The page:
A computer rendering of monkeypox viruses.

Why the atypical symptoms in the latest Monkeypox cases?

In mid-May, a young man showed up at a Montreal hospital with a single lesion on his genitals. About a week earlier, he had sexual contact with someone who tested positive for monkey pox. Over the next few days, his lesion got bigger and more lesions appeared, but they weren’t painful. He had no fever and the lesion was limited.

This was one of the first cases of monkey pox in Canada. The details, including any atypical symptoms, were shared by one of the patient’s doctors, Sébastien Poulin, MD, of Saint-Jerome Hospital in Montreal, via Twitter

While monkeypox cases continue to rise in the US — with ten confirmed cases from Friday — questions are asked about the nature of the atypical symptoms that occur in different cases. Lack of fever or a penetrating rash, both of which are typically associated with monkey pox, do not occur in many cases.

Could this be a sign of a viral mutation in this monkeypox strain? Experts who spoke with MedPage today said not necessary.

Aaron Glatt, MD, the chair of the division of medicine and chief of infectious diseases at Mount Sinai South Nassau in New York, said the symptoms currently being reported are consistent with what we know about the virus. Monkeypox cases usually present with fever, rash and swollen lymph nodes, but these are not guaranteed to occur in all cases. He also pointed out that many reported cases appear to involve direct genital exposure to the viral lesions.

“That’s probably why you see a slightly skewed presentation, because there’s probably a direct inoculum in the general area, which has led to a very specific type of presentation,” Glatt said. “The critical factor is that there is nothing shocking or surprising here based on the events that occurred for these individuals.”

The ability of monkeypox to transmit from person to person has long been known, according to Grant McFadden, PhD, an immunotherapy, vaccine and virotherapy researcher at Arizona State University. The virus can spread through direct contact with the usual lesions, especially if they have broken open. He added that respiratory drops are also a known mode of transmission, but that would require prolonged, very close contact, similar to the sexual encounters reported in the cases in the US and Europe.

“There’s nothing magical about the biology of the virus,” McFadden said MedPage today† “There’s nothing magical about what we’re seeing in terms of the disease. What seems to be different is the way of close human contact, which seems to be the cause of this current outbreak.”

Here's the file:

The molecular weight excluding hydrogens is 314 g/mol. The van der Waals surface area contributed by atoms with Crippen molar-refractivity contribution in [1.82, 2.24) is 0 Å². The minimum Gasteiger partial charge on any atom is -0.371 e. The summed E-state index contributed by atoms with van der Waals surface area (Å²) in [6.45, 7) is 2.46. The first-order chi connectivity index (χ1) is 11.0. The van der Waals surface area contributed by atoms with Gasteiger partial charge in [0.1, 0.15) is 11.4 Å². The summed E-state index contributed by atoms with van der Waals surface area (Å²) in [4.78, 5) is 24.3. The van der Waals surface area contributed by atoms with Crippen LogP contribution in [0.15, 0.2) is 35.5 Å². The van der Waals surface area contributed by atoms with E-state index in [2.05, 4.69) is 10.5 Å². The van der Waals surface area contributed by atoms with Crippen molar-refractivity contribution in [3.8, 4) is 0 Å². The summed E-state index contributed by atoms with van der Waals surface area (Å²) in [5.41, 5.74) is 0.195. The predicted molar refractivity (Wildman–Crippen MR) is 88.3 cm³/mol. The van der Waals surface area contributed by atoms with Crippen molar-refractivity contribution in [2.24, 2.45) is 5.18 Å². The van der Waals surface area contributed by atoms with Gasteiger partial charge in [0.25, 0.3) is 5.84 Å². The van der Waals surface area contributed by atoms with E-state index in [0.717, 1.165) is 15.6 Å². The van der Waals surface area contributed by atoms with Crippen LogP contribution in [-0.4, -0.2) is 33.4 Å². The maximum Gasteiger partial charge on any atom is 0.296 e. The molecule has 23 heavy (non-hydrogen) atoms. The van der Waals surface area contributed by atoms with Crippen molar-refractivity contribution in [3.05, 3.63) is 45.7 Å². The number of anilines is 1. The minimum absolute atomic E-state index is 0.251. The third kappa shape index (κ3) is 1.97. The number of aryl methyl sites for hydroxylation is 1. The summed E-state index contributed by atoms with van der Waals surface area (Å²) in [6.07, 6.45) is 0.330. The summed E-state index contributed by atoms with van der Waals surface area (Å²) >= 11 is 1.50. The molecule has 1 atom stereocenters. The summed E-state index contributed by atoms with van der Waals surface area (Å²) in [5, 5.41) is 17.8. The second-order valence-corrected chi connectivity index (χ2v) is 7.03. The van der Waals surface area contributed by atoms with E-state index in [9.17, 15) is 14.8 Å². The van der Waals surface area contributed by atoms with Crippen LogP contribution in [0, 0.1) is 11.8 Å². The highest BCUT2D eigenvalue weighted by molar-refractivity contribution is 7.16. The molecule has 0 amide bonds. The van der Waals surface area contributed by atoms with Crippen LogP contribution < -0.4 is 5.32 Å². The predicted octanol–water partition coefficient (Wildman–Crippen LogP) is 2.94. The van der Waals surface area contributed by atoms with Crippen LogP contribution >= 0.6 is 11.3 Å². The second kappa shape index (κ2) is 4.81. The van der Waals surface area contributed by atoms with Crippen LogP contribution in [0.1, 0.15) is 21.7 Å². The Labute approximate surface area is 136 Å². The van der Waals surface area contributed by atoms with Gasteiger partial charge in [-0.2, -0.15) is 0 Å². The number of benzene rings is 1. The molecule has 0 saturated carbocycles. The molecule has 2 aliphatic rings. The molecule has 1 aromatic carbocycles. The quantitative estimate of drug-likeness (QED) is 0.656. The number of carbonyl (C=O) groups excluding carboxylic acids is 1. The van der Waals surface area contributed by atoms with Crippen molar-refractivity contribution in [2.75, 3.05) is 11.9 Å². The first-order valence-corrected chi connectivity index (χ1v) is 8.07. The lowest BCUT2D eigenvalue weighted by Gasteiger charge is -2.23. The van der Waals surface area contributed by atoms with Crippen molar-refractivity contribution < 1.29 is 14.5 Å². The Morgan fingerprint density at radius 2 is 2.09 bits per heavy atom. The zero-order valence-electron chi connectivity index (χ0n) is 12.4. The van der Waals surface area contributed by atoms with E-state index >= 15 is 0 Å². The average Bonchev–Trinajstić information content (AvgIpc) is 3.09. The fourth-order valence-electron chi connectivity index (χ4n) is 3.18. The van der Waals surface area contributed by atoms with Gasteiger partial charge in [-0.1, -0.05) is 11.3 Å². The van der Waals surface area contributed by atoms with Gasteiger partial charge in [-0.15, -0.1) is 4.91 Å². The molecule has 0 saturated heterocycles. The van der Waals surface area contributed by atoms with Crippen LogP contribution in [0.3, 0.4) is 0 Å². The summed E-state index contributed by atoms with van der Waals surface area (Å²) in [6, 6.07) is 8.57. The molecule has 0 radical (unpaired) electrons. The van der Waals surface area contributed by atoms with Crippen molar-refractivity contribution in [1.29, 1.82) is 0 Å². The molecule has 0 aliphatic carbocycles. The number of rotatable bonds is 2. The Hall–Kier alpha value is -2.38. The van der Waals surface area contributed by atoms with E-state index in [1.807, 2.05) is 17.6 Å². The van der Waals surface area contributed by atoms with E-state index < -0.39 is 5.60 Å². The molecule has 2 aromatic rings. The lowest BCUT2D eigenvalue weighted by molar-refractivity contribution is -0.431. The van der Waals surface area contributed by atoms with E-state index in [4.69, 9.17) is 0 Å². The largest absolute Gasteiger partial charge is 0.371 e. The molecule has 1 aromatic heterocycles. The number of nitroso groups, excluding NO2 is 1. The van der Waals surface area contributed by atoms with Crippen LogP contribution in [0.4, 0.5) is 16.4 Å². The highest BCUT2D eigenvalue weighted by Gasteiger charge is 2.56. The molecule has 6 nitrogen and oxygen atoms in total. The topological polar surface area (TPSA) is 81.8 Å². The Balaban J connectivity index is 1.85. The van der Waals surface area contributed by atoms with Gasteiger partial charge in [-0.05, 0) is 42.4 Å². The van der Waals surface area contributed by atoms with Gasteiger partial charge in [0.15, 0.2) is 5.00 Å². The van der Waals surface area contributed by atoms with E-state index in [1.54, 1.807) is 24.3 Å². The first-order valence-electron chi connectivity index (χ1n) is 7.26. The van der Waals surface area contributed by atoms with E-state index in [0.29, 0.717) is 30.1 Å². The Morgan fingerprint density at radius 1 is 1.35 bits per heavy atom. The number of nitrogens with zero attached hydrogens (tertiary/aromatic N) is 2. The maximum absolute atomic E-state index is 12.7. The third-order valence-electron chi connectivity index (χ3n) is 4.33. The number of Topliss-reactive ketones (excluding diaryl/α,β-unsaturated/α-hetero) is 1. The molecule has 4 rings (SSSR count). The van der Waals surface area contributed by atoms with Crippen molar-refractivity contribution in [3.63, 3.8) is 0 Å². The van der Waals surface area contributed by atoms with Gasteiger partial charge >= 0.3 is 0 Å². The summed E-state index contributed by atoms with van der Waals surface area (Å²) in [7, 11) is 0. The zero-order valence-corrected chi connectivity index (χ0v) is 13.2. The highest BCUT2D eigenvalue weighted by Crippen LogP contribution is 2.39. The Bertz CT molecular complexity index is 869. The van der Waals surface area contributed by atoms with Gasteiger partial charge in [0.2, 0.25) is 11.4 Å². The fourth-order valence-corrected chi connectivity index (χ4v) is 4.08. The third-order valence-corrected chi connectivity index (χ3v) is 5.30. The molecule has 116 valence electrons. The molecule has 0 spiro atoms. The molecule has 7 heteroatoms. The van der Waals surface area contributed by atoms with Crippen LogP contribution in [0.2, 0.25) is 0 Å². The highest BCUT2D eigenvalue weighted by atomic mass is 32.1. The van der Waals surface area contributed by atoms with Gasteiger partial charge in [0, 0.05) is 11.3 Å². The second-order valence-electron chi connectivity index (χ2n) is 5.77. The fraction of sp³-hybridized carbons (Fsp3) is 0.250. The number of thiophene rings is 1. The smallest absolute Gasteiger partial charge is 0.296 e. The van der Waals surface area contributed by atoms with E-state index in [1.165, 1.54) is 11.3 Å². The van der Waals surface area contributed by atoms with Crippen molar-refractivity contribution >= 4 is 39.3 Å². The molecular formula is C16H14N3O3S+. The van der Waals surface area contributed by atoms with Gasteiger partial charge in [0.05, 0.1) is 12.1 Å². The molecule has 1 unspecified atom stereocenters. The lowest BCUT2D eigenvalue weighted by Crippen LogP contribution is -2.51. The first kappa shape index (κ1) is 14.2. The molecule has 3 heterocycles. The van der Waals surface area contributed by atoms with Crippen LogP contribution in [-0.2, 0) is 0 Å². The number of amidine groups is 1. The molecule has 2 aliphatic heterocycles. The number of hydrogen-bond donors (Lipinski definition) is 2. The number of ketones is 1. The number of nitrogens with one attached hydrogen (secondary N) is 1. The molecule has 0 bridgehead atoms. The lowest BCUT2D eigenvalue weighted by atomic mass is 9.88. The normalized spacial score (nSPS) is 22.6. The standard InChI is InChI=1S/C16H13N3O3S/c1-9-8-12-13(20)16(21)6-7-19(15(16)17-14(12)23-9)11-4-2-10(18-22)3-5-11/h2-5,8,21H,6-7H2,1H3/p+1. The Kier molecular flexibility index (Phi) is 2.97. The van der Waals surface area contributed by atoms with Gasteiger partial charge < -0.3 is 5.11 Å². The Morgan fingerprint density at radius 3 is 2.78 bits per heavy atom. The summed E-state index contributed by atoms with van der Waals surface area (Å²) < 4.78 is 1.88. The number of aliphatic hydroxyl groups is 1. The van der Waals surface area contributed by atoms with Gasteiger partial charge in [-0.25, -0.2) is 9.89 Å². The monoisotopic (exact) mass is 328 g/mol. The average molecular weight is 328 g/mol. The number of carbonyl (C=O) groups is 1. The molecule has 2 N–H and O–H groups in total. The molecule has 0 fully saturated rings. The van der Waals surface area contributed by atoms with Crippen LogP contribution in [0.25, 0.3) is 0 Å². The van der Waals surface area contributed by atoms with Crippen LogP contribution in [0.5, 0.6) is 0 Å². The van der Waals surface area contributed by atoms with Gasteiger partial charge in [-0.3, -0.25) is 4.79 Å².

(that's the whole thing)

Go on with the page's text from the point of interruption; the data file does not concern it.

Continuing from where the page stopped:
However, the atypical presentation of some of the symptoms suggests there is more to learn about this virus, according to Anne Rimoin, PhD, an epidemiologist at the University of California Los Angeles Fielding School of Medicine.

“Most of the knowledge we have is based on data from rural communities in Africa, or suburban communities, which are nothing like the communities it’s spreading into now,” Rimoin said. “So it’s important to treat this with care and caution and do the research needed to understand what we’re seeing now as opposed to what we’ve seen in the past.”

The virus hasn’t changed as much as the focus and location of the outbreak, Rimoin explains. She advised the medical community to remain humble and focus on understanding this virus as it exists. The best way to achieve that is by funding more research into this virus at home and abroad. In the meantime, however, she said there is more work to be done to contain this current outbreak, starting with identifying the undiagnosed cases.

“If you shine a flashlight in the dark, you will see something,” she said. “And we haven’t even used a pen light yet.”

McFadden emphasized the point that the infectious disease community is ready to deal with this outbreak, even as it is still being revealed. The decades of work developing the smallpox vaccine and its treatments have resulted in a stockpile of medical supplies that are almost perfectly geared to dealing with a monkeypox outbreak, he said.

The 2003 multistate outbreak of monkeypox in the U.S. — one driven by animal-to-human transmission, primarily from prairie dogs as pets — offers an important lesson, McFadden said. As cases began to appear in the Midwest, suspected doctors who knew the signs of the smallpox virus alerted state authorities of the concern, and the outbreak was detected and contained. The awareness of primary care providers helped identify and curb the spread of the monkeypox outbreak, and McFadden said that’s exactly what we need to do this time around, too.

“We have all the tools we need to nip it in the bud,” McFadden said. “The question is, will we get it right?”

  • Michael DePeau-Wilson is a reporter on the MedPage Today enterprise and research team. He covers psychiatry, long-term covid and infectious diseases, among other relevant clinical news from the US. Follow


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